By Alex Stevenson
Labour must shun its ideological heritage of reliance on the 'big state', David Miliband has urged, in his first major intervention about the state of the party now led by his younger brother.
The former foreign secretary used a comment piece in the New Statesman newspaper to attack what he labelled the "Reassurance Labour tendency" of reverting to ideological views about the uses of central government power.
Mr Miliband claimed the 'big state' is a "dead end", writing: "The public won't vote for the prescription that central government is the cure for all ills for the good reason that it isn't."
His critique of former deputy leader Roy Hattersley's assessment that Labour should shun "'news value' in favour of ideology" is being seen in some quarters as a subtle undermining of Ed Miliband, who was vocally supported by Mr Hattersley during the leadership election.
"Reassurance Labour feels good. But feeling good is not the same as doing good - and it gets in the way when it stops us rethinking our ideas to meet the challenges of the time," Mr Miliband wrote.
"And now is a time for restless rethinking, not reassurance. Ed Miliband has shown he understands this with the policy review now under way."
Ed Miliband's narrow victory over David Miliband in the 2010 leadership election was the direct result of union support. The elder brother had won majorities of both the parliamentary party and the broader party membership.
Since then the leader of the opposition has not shied away from confrontation with the trade unions who brought him to power. Last month Unite general secretary Len McCluskey criticised Ed Miliband for not pushing the coalition hard enough on spending cuts.
David Miliband's article is being seen as a response to the trade union leader quoted by former leader Neil Kinnock as saying "we've got our party back", however.
He wrote: "Active government is important beyond the demands of a minimal state. But it will only be effective when it mobilises people, whether as patients or parents or employees or citizens, to make choices and take decisions that reshape their own lives.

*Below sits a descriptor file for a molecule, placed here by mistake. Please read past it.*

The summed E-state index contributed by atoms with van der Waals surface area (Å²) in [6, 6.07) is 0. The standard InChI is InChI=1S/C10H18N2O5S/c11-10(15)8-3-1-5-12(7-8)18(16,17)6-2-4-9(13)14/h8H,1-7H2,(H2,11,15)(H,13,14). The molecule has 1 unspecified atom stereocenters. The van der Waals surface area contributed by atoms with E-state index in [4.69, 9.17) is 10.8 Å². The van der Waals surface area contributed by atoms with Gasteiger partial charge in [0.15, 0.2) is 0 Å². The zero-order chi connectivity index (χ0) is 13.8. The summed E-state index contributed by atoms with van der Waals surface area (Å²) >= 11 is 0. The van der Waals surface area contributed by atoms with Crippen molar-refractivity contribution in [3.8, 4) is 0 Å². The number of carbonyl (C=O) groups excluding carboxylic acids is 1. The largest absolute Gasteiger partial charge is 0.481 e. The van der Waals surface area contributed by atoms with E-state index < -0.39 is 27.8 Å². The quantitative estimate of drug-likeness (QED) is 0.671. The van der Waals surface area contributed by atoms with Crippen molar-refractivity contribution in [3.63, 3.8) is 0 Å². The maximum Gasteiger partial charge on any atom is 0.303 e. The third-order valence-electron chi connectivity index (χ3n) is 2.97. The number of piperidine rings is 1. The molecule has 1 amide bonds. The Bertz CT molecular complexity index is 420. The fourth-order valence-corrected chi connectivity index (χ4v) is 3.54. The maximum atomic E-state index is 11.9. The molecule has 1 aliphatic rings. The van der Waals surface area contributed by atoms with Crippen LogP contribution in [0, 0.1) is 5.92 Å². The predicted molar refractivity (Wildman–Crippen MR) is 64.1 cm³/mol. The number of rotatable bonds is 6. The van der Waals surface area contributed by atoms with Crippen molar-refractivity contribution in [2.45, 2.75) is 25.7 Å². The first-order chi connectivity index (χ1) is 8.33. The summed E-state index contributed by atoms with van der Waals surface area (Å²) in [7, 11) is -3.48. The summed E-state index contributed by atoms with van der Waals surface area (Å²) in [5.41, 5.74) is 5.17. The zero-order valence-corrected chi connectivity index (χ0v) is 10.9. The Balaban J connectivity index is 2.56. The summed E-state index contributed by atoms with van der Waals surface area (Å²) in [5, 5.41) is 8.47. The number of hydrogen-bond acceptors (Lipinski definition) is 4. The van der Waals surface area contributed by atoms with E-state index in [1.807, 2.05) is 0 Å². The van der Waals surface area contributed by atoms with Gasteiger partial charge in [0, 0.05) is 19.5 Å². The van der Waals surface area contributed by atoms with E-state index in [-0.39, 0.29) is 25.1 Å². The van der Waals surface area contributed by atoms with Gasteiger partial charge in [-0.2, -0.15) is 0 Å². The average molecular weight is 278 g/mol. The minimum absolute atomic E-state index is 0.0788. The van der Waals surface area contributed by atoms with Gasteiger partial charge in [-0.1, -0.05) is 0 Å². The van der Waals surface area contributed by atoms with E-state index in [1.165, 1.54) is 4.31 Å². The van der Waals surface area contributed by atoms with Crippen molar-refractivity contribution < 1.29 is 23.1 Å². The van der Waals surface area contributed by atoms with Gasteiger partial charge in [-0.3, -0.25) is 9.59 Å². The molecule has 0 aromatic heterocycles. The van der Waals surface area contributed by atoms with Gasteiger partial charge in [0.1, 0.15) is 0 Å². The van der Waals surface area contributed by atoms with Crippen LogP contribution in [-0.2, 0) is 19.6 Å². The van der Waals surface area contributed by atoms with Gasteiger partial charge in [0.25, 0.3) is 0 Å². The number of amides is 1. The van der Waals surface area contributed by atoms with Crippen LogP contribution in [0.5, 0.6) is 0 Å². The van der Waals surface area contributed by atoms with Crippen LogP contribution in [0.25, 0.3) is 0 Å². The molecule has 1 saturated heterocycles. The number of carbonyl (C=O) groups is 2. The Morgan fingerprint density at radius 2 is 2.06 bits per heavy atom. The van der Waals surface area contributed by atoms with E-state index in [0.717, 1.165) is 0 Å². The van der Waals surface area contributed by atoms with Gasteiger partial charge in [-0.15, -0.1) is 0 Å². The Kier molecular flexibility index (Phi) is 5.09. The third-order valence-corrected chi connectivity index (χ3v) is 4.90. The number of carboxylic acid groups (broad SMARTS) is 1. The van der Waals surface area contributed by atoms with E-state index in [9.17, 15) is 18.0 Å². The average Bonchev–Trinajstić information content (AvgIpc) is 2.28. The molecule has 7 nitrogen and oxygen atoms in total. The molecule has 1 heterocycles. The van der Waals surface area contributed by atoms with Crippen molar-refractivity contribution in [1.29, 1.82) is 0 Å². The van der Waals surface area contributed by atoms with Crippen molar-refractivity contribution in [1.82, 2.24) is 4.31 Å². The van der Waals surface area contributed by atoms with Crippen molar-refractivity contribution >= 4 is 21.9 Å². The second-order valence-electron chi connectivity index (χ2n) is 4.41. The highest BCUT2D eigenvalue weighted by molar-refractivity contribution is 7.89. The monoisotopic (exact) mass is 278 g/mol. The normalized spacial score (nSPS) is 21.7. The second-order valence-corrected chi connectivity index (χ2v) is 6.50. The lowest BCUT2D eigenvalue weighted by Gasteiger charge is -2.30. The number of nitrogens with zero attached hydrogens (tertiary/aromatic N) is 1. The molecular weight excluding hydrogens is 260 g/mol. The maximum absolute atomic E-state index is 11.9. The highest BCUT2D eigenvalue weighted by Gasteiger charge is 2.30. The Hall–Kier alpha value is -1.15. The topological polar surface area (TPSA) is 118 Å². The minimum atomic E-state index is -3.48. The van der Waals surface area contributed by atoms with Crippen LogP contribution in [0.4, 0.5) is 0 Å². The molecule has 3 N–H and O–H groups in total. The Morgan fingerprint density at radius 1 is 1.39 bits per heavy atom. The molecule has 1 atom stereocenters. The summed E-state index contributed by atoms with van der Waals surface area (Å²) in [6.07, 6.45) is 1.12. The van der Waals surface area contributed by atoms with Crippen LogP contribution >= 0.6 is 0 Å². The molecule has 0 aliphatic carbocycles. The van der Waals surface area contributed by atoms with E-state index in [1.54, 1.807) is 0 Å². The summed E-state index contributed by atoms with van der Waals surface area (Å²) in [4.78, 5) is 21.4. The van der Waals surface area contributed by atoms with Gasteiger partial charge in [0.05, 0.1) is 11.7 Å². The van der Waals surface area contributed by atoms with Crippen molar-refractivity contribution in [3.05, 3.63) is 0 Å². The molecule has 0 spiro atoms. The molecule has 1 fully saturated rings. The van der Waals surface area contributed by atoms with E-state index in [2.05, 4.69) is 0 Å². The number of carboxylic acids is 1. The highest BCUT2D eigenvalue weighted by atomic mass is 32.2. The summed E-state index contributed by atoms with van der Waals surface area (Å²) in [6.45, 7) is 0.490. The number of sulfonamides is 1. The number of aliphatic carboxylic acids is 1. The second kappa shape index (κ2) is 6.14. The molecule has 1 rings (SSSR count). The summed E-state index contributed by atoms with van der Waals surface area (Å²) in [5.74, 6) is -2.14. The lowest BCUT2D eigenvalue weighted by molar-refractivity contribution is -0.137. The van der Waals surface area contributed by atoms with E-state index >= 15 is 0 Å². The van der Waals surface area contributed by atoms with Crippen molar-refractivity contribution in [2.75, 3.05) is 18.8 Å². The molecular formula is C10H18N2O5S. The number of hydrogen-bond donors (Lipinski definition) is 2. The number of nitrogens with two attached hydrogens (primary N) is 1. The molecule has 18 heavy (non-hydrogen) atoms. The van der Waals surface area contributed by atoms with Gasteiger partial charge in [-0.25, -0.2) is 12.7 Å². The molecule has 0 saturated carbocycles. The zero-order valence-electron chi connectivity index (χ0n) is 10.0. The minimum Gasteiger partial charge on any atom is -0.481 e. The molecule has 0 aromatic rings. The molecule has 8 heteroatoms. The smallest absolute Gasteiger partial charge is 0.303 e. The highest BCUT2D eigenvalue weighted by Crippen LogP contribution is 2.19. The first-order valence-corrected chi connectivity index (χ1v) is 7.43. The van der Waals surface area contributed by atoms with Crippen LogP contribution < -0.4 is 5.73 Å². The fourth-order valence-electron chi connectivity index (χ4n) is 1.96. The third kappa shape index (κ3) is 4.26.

"That is why we are enjoined on our party membership cards to put power as well as wealth and opportunity in the hands of the many, not the few."
He called on Labour's frontbenchers to be less apologetic about their record in government.
Ed Miliband has openly criticised many aspects of New Labour's policies, despite David Cameron repeatedly pointing out in prime minister's questions that he was a key player in their development.
"Our attacks on the Tories will not work if we are not clear about what we did," Mr Miliband added.
"We should say loud and clear where we made mistakes, but we should also insist that the list of gains far outstripped the mistakes. After all, even David Cameron said on coming to office that Britain was better in 2010 than 1997."
David Miliband acknowledged his brother had done well to achieve "unity" in the party since the 2010 general election.
But his article concluded with the confrontational claim that placed his argument in direct contrast to those of Mr Hattersley.
He finished: "The problem with the definition of social democratic politics by the Reassurance Labour tendency is not just that it reduces our chances of election, but rather that its vision is too narrow, its mechanisms too one-dimensional, and its effectiveness too limited.
"The debate is not whether one side is unprincipled; instead, it is who is right."